Be Curious

Can Ted Lasso make you a better negotiator? This post provides a lesson on the importance of being curious. Genuine curiosity will make you a better negotiator.

This blog is not often inspired from the pulpit but in a recent sermon, my pastor referenced a Ted Lasso episode in which Ted quotes Walt Whitman as saying “be curious, not judgmental.” He references this quote in the course of winning a bet on a darts game, in which his opponent wrongly assumes the American could not be a good darts player.  As Ted put it:

“Guys have underestimated me my entire life. And for years I never understood why. Used to really bother me. . . all them fellas that used to belittle me and not a single one of them were curious. They thought they had everything figured out so they judged everything and they judged everyone and I realized that their underestimating me; who I was, had nothing to do with it. Because if they were curious they would have asked questions.  Questions like: have you played a lot of darts, Ted? . . . Barbecue Sauce.”

Ted Lasso, Season 1, Episode 8

In addition to the remarkable blend of humor and wisdom from this show, the point should remind all of us engaged in negotiation (and that means everyone, every day) that we should be curious. In several previous posts, I have raised the same point in different ways. For instance, one of Stephen Covey’s seven principles is to seek first to understand and then to be understood. Referenced in this post: Become a better listener and you will become a better negotiator. Fisher & Ury suggest to be a good negotiator you should ask why and why not? Why does the other side see this case differently than me; and why is my offer not acceptable to them? This need to remain curious is also one of the primary reasons, I have suggested that arrogance is counterproductive in mediation.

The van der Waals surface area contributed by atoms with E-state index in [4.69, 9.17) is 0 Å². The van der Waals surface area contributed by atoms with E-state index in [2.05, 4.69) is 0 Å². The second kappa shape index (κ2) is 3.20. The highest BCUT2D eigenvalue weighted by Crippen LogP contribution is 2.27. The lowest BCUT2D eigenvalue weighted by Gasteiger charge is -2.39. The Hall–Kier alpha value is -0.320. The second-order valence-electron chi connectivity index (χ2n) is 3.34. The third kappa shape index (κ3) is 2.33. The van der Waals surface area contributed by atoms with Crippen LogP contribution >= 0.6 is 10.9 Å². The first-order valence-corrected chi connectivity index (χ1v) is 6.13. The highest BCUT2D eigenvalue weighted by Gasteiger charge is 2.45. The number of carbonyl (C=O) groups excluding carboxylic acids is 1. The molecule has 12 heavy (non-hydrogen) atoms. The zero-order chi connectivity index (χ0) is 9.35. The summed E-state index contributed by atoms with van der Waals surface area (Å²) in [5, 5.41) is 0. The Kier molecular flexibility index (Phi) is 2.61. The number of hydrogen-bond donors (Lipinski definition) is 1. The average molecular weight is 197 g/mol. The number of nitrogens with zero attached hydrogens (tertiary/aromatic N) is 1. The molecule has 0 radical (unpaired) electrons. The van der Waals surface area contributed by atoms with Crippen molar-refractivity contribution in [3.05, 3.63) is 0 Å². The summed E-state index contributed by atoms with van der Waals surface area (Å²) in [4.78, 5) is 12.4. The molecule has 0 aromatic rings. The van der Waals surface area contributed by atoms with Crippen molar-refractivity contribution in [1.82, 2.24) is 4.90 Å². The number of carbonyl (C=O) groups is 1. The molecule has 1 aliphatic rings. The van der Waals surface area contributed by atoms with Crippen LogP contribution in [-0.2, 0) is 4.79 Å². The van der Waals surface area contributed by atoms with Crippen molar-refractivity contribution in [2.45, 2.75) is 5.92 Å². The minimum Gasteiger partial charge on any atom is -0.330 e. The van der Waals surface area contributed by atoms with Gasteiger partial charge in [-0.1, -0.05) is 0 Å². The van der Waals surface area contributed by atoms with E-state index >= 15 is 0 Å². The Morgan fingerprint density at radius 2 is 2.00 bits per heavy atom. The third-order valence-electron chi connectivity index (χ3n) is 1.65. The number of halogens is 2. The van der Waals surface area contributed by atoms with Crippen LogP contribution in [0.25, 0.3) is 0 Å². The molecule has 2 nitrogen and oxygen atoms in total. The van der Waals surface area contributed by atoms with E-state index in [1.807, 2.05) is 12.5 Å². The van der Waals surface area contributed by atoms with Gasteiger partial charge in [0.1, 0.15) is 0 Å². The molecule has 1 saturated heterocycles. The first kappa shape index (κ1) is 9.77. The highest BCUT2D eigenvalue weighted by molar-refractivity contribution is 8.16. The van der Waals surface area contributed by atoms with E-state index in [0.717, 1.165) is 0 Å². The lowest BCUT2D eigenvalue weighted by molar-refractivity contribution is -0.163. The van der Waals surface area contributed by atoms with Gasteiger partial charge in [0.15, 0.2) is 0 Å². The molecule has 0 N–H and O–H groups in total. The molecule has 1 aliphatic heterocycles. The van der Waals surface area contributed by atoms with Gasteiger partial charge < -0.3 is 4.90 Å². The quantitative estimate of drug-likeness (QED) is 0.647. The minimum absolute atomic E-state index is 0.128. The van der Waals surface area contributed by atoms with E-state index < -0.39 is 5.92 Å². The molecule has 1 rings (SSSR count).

I have had the privilege of facilitating mediations involving many good and some great negotiators. Every good negotiator comes to the mediation with a thorough understanding of the facts and the law governing their case. What distinguishes the great negotiators is that they have taken the time to fully understand the interests underlying their own client’s positions and are confident enough to be open minded and genuinely curious about why and how their opponents see the case differently.

This conclusion spoken from the pulpit and relating to a very different context is applicable in every mediation: “Sometimes our assumptions about what we do know make us less curious about what we need to learn.”  To become a better negotiator and improve opportunities for resolution: listen, seek first to understand, ask why and why not, and BE CURIOUS!

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